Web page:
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\chapter{Exercise 7: More Variables, Some Math}
Let's get familiar with more things you can do with variables by
declaring various \ident{ints}, \ident{floats}, \ident{chars}, and
\ident{doubles}. We'll then use these in various math expressions
so you get introduced to C's basic math.
\begin{code}{ex7.c}
<< d['code/ex7.c|pyg|l'] >>
\end{code}
Here's what's going on in this little bit of nonsense:
\begin{description}
\item[ex7.c:1-4] The usual start of a C program.
\item[ex7.c:5-6] Declare an \ident{int} and \ident{double} for some fake bug data.
\item[ex7.c:8-9] Print out those two, so nothing new here.
\item[ex7.c:11] Declare a huge number using a new type \ident{long} for storing
big numbers.
\item[ex7.c:12-13] Print out that number using \verb|%ld| which adds a modifier
to the usual \verb|%d|. Adding 'l' (the letter ell) means "print this
as a long decimal".
\item[ex7.c:15-17] Just more math and printing.
\item[ex7.c:19-21] Craft up a depiction of your bug rate compared to the bugs in
the universe, which is a completely inaccurate calculation. It's so small
though that we have to use \verb|%e| to print it in scientific notation.
\item[ex7.c:24] Make a character, with a special syntax \verb|'\0'| which creates
a 'nul byte' character. This is effectively the number 0.
\item[ex7.c:25] Multiply bugs by this character, which produces 0 for how much you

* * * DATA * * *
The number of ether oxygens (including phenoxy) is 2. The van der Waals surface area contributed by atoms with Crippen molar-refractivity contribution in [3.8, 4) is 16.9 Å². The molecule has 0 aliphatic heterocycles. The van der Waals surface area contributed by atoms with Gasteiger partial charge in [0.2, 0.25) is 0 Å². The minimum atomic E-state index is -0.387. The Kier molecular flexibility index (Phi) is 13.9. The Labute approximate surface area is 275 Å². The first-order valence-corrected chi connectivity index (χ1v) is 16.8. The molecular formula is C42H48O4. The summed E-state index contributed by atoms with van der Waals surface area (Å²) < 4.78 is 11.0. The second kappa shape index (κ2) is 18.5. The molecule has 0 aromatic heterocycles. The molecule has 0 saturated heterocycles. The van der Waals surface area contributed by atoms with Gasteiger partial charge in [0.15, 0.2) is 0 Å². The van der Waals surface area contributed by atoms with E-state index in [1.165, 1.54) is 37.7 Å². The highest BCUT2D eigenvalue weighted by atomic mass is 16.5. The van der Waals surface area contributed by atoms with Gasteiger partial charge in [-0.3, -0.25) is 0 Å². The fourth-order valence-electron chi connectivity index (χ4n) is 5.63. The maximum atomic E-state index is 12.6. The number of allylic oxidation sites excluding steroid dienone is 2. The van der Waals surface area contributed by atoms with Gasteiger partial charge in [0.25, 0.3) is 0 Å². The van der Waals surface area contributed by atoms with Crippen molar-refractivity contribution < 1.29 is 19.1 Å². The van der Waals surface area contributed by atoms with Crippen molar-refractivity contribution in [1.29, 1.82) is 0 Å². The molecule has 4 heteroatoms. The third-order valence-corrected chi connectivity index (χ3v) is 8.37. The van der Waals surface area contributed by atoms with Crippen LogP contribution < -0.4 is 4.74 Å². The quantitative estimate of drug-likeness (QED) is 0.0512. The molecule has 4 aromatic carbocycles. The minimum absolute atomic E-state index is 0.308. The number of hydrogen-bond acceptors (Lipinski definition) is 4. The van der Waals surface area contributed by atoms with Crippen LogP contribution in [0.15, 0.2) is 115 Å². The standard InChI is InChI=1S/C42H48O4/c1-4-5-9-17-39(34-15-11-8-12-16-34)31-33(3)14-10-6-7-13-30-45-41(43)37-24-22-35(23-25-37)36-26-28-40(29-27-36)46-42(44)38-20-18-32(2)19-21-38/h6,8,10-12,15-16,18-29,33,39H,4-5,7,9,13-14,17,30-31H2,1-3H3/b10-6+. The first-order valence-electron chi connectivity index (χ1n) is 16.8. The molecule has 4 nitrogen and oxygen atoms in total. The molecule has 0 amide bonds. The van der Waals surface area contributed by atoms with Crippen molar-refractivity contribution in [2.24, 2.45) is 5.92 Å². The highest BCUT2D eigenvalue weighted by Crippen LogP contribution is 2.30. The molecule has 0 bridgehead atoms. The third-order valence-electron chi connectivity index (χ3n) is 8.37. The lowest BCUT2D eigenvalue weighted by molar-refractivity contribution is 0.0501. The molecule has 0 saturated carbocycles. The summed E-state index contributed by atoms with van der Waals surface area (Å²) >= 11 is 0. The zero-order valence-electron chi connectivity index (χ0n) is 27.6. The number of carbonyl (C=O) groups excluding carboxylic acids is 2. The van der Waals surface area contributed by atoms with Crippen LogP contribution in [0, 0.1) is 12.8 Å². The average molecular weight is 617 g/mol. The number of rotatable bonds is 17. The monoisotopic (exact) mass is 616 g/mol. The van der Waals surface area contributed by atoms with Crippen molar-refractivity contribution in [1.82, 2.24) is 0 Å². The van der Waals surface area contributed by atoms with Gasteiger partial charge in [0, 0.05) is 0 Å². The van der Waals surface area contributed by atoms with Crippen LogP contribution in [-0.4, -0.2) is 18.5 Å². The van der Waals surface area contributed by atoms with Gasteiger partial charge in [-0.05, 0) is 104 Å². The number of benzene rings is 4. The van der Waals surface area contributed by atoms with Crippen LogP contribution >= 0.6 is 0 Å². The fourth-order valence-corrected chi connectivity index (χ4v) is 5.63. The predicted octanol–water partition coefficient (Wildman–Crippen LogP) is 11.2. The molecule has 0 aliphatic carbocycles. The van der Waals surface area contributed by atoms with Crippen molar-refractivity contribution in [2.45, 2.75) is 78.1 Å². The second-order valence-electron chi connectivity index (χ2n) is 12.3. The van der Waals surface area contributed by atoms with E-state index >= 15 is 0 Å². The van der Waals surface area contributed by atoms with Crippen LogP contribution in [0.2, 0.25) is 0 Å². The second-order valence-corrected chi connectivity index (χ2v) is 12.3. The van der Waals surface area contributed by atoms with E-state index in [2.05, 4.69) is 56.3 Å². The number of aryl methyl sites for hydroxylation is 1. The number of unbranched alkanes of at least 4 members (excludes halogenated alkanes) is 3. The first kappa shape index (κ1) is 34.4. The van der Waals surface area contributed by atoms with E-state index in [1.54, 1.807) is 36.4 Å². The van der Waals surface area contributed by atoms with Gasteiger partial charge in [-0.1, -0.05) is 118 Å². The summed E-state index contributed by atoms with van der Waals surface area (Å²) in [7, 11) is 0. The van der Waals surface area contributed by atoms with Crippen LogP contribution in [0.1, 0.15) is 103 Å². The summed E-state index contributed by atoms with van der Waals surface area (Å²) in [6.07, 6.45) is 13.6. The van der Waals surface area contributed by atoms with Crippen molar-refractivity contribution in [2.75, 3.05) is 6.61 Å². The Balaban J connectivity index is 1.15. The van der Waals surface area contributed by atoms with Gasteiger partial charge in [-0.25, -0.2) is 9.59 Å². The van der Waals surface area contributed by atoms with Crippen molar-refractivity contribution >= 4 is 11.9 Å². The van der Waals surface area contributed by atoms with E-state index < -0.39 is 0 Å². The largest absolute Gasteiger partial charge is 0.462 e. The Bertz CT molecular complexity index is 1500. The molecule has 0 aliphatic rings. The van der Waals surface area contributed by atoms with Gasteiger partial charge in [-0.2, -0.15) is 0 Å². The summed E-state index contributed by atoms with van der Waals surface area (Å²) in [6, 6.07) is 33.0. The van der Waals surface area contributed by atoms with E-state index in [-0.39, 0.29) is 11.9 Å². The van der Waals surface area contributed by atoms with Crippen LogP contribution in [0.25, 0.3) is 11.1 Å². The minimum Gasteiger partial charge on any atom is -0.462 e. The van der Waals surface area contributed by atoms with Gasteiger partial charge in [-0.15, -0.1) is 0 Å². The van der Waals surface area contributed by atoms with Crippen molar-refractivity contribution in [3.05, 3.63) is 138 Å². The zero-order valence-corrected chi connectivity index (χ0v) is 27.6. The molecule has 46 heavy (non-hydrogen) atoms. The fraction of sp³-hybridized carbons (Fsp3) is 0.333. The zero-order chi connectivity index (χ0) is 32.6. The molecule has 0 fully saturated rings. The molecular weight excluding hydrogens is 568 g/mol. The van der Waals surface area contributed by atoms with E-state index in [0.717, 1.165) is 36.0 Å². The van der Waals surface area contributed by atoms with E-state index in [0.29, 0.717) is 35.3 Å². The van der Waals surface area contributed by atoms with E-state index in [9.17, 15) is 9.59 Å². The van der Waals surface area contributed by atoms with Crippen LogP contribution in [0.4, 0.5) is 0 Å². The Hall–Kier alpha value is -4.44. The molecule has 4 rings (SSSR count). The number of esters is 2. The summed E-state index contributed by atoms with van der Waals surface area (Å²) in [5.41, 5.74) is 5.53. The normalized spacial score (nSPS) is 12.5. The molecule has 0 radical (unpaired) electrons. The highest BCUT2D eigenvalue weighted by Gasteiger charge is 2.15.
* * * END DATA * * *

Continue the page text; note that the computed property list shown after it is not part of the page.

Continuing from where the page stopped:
should care. This demonstrates an ugly hack you find sometimes.
\item[ex7.c:26-27] Print that out, and notice I've got a \verb|%%| (two percent
chars) so I can print a '\%' (percent) character.
\item[ex7.c:28-30] The end of the \ident{main} function.
\end{description}
This bit of source is entirely just an exercise, and demonstrates how
some math works. At the end, it also demonstrates something you
see in C, but not in many other languages. To C, a "character" is just an
integer. It's a really small integer, but that's all it is. This means
you can do math on them, and a lot of software does just that, for good
or bad.
This last bit is your first glance at how C gives you direct access to
the machine. We'll be exploring that more in later exercises.
\section{What You Should See}
As usual, here's what you should see for the output:
\begin{code}{ex7 output}
\begin{lstlisting}
<< d['code/ex7.out'] >>
\end{lstlisting}
\end{code}
\section{How To Break It}
Again, go through this and try breaking the \ident{printf} by passing in
the wrong arguments. See what happens when you try to print out that
\ident{nul\_byte} variable too with \verb|%s| vs. \verb|%c|. When you
break it, run it under \program{Valgrind} to see what it says about your
breaking attempts.
\section{Extra Credit}
\begin{enumerate}
\item Make the number you assign to \ident{universe\_of\_defects} various
sizes until you get a warning from the compiler.
\item What do these really huge numbers actually print out?
\item Change \ident{long} to \ident{unsigned long} and try to find
the number that makes that one too big.
\item Go search online to find out what \ident{unsigned} does.
\item Try to explain to yourself (before I do in the next exercise)
why you can multiply a \ident{char} and an \ident{int}.
\end{enumerate}